Every company has a set of non-negotiables that cover situations like the hiring process, what is acceptable behavior in the workplace, and what makes for good leadership. Sometimes these are stated in a clear company objectives document, while other times, they end up being unspoken rules that employees find themselves following before long.
When it comes to business ethics, making these non-negotiables crystal clear is never a bad idea. You don't want to be caught in a situation where your employee thought they were making the best call for the company, yet it has compromised your business ethics.
Identify good practices Perhaps more important than focusing on what you don't want is focusing on what you do want. “Law of attraction” experts have known this for a while. If you focus on providing a strict set of rules, people will always find ways to get around those rules to achieve their goals. Situations that were handled well ought to be highlighted and praised in full view of the company, especially when you have the opportunity to reward an employee for creatively solving a problem in a way that benefits the company without skirting rules, looking for loopholes, or violating ethical guidelines.
Lead by example Start by treating every employee with equal respect and loyalty, showing heed for government guidelines (such as taxation regulations and wage standards), and not exerting authority to create silence. Instead, encourage openness, communication, and honesty within your company and people will feel free to make judgment calls that adhere to your company's non-negotiable ethical practices.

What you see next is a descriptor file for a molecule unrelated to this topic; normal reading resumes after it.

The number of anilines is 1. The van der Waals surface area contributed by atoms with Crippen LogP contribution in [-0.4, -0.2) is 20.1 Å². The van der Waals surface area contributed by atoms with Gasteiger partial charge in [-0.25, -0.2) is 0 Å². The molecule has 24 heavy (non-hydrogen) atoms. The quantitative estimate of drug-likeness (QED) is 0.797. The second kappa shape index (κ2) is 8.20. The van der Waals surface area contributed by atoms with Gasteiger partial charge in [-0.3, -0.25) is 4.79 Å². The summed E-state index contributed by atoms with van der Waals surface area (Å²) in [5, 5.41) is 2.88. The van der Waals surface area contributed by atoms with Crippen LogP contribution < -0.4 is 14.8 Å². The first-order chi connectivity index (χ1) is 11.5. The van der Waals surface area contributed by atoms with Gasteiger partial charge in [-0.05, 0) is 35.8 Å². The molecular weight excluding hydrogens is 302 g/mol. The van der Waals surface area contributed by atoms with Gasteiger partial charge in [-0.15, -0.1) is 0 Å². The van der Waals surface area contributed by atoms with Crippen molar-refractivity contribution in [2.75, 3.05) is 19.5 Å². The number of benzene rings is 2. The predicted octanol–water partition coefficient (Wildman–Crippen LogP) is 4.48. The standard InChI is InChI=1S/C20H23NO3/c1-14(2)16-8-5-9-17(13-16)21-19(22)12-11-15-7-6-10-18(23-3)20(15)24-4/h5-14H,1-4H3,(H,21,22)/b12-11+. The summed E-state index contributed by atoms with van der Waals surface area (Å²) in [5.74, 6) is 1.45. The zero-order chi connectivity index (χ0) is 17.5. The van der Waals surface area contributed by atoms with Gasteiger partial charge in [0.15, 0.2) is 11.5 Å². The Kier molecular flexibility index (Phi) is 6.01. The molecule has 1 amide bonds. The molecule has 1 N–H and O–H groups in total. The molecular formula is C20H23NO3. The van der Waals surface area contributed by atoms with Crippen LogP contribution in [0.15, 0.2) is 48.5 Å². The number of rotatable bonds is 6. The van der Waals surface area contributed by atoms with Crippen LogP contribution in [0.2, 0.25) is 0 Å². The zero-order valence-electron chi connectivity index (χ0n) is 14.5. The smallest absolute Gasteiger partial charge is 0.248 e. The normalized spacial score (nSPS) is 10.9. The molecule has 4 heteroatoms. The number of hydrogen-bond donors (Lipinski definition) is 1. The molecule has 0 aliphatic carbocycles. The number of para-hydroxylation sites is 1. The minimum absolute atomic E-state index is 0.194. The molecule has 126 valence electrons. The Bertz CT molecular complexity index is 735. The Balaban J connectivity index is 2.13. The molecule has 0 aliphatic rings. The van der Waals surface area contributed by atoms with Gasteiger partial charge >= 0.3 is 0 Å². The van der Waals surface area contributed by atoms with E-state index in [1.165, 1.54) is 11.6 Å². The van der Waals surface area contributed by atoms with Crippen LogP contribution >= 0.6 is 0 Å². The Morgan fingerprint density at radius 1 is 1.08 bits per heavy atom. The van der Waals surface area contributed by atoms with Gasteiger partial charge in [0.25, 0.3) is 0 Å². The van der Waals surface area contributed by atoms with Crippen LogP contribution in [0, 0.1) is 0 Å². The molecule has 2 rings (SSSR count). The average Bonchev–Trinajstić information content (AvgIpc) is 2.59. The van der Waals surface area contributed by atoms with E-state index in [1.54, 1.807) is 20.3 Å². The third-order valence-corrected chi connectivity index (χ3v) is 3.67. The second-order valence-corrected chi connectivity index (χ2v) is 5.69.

Admit your mistakes This is one of the hardest things for anyone to do, especially when you're at the helm of a large company. The way you behave during a crisis can often say more about your company's ethics than the way you strive to behave ethically in everyday situations, however. A few examples of common mistakes might be something that caused harm to a customer, disposing of byproducts in a way that can cause environmental damage, or accidentally overcharging a client. When you make these mistakes, be the first to admit to them if you are called out on them, and even if you aren't, bring them to light and rectify them immediately and with sincerity.
Build your culture As you hire new employees, try to keep these ethical practices you have identified as important in mind. What personality traits would your ideal candidates have? This can sometimes be more important than technical skills, as people who show respect, loyalty, and commitment are likely to listen to your practices and adopt the spirit of them rather than trying to adopt them word by word and find loopholes. Even more importantly, are you hiring employees who are courageous? It's difficult to speak out when you don't feel something's right, but if nobody is willing to speak up, ethically unsound practices are often allowed to flourish.
Identifying the ethical practices you want to encourage in your company is only the beginning. If you're concerned, as every business owner should be, about your company ethics, make sure you lead by example. It all starts with you!